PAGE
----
Candy machine that takes only plastic may be a snack too far

The Leckey File

Your Money

September 05, 2004

I recently stayed in a downtown Denver hotel in which the vending machine in the hallway outside my room refused silver or paper money.

It only accepted plastic. Signs were clear about this. There weren't slots to attempt to stuff in real money, in case you were trying to pull a fast one.

Well, I was hungry late one evening and have always been one for progress.

The first time I swiped my credit card, I received authorization and a receipt, but the snack selected didn't drop. A candy bar bill revolving on anyone's credit card is bad enough, but an electronic charge for a candy bar never received goes against the Bill of Rights.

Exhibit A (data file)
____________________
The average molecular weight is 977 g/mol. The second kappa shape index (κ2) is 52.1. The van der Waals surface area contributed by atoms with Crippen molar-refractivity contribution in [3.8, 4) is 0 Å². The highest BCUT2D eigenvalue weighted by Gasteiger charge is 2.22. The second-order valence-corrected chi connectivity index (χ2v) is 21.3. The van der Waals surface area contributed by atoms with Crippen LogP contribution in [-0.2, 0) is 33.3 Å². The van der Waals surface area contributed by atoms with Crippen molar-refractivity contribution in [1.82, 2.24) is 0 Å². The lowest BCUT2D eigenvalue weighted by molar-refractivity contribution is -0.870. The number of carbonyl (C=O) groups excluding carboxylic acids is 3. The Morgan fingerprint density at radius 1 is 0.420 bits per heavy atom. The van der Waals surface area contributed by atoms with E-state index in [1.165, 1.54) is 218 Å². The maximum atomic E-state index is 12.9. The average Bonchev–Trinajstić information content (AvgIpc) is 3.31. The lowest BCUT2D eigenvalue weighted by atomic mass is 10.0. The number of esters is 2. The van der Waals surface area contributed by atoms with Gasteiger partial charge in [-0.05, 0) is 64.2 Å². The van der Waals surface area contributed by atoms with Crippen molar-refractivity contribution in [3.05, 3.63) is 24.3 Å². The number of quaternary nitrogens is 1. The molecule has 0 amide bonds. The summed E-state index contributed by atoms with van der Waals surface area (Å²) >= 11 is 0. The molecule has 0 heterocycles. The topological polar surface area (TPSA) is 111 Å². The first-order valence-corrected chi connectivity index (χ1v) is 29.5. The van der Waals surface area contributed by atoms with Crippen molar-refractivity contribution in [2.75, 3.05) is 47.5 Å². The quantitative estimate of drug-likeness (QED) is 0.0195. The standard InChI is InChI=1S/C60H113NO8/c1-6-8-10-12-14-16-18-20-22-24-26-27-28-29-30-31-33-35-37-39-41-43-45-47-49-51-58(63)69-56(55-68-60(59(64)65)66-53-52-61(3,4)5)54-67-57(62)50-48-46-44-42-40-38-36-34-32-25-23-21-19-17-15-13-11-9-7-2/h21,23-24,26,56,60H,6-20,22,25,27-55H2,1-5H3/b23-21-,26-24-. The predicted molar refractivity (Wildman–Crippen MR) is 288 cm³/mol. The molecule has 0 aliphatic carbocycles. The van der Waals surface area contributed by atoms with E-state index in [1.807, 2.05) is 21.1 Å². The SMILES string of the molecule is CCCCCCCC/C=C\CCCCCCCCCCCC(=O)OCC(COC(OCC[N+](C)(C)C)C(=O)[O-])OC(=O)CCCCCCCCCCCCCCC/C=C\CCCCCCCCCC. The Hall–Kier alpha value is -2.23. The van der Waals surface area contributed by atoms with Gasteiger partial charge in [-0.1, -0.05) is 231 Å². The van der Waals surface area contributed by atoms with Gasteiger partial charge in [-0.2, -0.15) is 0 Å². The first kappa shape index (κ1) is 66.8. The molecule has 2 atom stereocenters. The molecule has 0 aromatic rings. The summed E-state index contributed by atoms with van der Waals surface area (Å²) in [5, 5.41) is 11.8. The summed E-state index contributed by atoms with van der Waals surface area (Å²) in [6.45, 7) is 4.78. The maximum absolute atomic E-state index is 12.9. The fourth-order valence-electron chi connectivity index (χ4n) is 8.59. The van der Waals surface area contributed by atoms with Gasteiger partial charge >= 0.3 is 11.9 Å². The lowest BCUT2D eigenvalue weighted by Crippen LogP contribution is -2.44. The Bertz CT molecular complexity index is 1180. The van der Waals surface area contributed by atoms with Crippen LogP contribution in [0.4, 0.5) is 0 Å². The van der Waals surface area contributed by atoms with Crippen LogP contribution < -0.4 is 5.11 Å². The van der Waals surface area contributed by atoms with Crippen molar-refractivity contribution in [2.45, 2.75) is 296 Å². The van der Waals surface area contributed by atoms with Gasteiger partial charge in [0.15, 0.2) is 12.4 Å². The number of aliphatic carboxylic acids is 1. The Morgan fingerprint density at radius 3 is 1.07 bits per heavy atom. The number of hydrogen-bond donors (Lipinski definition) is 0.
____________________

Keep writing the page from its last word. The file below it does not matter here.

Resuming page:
That snack I longed for continued to mock me from behind the glass, so I initiated another transaction. Authorization went through again, and the candy bar (unfortunately, not the two candy bars I was owed) did drop. I devoured it before returning to my room because I had earned it.

So, I wondered, what if you don't have a credit or debit card? What if you only had cash? Would you hang around like a teenager trying to buy alcohol or cigarettes until somebody with a card came by and was willing to make a purchase for you?

What if you were refused authorization? Having shaky credit is one thing, but credit so bad that a candy bar purchase is refused might send anyone into therapy.

But I had overlooked the positive: a handy candy-bar receipt for your expense report. At last, no more accusations of inflating out-of-town snack expenses.

- Andrew Leckey, Tribune Media Services

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